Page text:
NOT
DEAD

Suzanne Chin

Suzanne Chin suffered cardiac arrest and collapsed into unconsciousness. Taken to hospital, she remained in a coma and the head of ICU, two neurologists & a cardiologist said she was brain-dead with no hope of recovery. But her husband refused to turn of her life support. 3 days later, Suzanne revived & is now well & very much ALIVE. [more]

An extract

Speaking up for organ donors

by Ellen Bridget Linde, RN, BSN

(As a nurse, Ellen B. Linde is guided by life-respecting values of “doing good” & “doing no harm”. In this article, she reports on her detailed research into organ harvesting practices and protocols, and concludes that harvesting organs from living patients is ethically wrong. Read full article at NursingCenter.com website.)

-------- Some of Linde’s comments: --------

“Some (nurses), believing that removing vital organs is what kills the patient, view organ donation performed under current criteria for pronouncing death as an act of killing. ...not all nurses are comfortable with a value system driven primarily by the needs of transplant recipients rather than by the needs of the potential donor.”

... “The so-called dead donor rule is the legal and ethical standard that requires patients to be declared dead before the removal of life-sustaining organs for transplantation. But what is death and when does it occur? These are complex and controversial questions.”

... “defining death as brain death also presents ethical quandaries. Robert D. Truog, MD, director of clinical ethics at Harvard Medical School in Boston, Mass., writes that using brain death as the standard legitimatizes (sic) organ removal from bodies that continue to have circulation and respiration ..., and this ‘fails to correspond to any coherent biological or philosophical understanding of death.’ ”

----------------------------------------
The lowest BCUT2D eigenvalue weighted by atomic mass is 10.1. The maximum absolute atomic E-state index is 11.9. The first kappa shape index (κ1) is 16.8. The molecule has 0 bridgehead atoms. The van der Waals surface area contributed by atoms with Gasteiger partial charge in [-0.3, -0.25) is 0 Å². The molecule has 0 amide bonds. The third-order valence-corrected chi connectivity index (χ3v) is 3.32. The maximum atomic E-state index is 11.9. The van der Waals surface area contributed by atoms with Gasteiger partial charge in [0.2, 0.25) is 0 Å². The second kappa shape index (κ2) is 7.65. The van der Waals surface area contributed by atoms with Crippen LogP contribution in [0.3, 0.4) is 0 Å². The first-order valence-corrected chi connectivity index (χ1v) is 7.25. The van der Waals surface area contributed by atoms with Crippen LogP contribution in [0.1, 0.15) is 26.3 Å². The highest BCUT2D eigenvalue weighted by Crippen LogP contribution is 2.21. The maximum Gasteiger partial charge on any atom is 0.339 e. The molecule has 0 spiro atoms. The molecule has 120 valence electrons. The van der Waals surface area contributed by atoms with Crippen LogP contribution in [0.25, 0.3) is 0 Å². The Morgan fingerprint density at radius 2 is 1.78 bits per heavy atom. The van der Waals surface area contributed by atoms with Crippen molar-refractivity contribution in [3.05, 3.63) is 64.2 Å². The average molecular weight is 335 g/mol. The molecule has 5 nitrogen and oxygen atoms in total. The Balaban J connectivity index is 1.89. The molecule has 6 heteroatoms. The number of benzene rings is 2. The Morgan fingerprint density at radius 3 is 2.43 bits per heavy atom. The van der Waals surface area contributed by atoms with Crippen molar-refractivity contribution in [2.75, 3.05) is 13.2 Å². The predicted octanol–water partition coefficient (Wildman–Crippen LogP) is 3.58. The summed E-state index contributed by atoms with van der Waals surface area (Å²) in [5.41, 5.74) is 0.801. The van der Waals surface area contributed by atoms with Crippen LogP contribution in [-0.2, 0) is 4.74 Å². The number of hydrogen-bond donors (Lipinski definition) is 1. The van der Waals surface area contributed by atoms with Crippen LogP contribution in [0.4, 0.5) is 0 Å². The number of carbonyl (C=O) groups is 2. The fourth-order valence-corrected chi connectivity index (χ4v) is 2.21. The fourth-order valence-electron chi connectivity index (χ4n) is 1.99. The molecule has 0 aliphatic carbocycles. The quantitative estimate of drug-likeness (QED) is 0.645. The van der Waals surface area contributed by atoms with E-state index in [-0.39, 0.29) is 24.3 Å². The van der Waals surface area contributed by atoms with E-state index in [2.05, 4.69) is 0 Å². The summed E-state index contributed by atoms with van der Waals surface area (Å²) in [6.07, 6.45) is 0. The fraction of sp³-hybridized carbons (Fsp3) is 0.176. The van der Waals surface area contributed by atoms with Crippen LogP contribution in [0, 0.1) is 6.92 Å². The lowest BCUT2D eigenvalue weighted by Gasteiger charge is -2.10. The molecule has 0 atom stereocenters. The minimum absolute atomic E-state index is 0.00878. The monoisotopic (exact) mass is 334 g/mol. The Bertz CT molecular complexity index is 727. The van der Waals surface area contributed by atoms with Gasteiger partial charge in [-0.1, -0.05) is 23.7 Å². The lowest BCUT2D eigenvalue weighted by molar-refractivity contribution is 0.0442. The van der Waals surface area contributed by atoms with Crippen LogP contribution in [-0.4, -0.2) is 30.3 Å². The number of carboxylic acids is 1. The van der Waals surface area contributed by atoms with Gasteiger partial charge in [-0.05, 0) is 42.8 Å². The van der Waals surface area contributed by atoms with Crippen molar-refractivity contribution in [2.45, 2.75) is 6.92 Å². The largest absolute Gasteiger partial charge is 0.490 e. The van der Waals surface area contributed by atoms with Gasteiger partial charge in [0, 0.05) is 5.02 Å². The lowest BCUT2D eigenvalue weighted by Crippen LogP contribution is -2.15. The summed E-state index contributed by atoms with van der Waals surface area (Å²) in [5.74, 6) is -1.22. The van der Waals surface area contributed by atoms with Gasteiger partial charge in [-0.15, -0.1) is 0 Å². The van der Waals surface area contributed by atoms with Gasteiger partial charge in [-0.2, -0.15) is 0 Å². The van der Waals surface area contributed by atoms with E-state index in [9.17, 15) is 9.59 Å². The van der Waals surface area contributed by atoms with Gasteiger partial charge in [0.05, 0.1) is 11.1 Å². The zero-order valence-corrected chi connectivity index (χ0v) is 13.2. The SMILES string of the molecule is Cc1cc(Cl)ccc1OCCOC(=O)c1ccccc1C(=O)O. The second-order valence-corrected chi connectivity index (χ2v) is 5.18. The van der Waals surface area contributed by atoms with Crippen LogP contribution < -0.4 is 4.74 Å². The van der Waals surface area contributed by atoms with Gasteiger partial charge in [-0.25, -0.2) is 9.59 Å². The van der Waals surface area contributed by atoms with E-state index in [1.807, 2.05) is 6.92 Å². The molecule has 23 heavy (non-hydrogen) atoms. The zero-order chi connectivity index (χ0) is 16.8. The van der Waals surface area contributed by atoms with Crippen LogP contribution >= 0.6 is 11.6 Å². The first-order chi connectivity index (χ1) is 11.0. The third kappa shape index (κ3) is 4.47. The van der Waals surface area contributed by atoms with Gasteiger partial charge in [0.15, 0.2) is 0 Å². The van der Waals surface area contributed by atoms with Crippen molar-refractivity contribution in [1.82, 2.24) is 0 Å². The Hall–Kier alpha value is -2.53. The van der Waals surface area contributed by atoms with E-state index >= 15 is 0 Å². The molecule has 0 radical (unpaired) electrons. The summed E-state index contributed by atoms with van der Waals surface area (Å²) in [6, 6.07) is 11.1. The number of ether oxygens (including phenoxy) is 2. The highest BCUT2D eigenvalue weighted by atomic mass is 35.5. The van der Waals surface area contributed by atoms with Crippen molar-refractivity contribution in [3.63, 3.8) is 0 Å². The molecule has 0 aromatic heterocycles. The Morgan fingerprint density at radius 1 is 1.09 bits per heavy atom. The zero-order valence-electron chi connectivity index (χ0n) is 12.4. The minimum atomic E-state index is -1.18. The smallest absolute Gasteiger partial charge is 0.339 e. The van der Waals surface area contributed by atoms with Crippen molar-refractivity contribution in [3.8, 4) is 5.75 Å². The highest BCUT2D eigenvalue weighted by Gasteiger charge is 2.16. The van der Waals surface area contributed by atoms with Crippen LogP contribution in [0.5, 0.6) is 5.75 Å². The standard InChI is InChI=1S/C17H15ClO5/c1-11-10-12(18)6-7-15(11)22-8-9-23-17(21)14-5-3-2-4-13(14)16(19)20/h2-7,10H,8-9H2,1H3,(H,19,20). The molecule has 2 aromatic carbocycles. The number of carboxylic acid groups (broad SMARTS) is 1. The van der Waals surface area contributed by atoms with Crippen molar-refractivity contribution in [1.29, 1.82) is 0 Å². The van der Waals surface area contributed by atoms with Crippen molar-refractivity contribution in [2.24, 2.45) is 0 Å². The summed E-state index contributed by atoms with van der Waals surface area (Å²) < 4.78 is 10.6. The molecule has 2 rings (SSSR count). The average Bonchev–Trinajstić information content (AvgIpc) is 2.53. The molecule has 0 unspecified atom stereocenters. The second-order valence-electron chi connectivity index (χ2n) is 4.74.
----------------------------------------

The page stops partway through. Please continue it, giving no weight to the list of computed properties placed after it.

... “Where do I stand on organ donation? When I started researching this article, I was an avid, outspoken advocate for organ donation, but I’ve since had a change of heart. Shewmon’s study of 175 patients who met the full criteria for whole-brain death led me to conclude that it’s ethically wrong to recover organs from a person who’s still breathing - regardless of whether or not breathing is achieved through mechanical ventilation.”

( Extract from article in Nursing 2009: Speaking up for organ donors by Ellen Bridget Linde, RN, BSN)


*... Shewmon DA. “Brainstem death,” “brain death” and death: a critical re-evaluation of the purported equivalence. Issues Law Med. 1998;14(2): 125-145.
Linde notes that “Shewmon reported on 175 cases in which the bodies of patients reliably diagnosed as fulfilling the whole-brain death criterion (in general, they didn’t have brain waves) were maintained for varying periods, in some cases years, with little aggressive intensive care besides mechanical ventilation.” She also notes that these patients exhibited various body functions, including: “wound healing, successful gestation of a fetus in 13 women, sexual maturation and growth, and, most disturbing of all, cardiovascular and hormonal stress responses to incision for organ retrieval.”


Go Top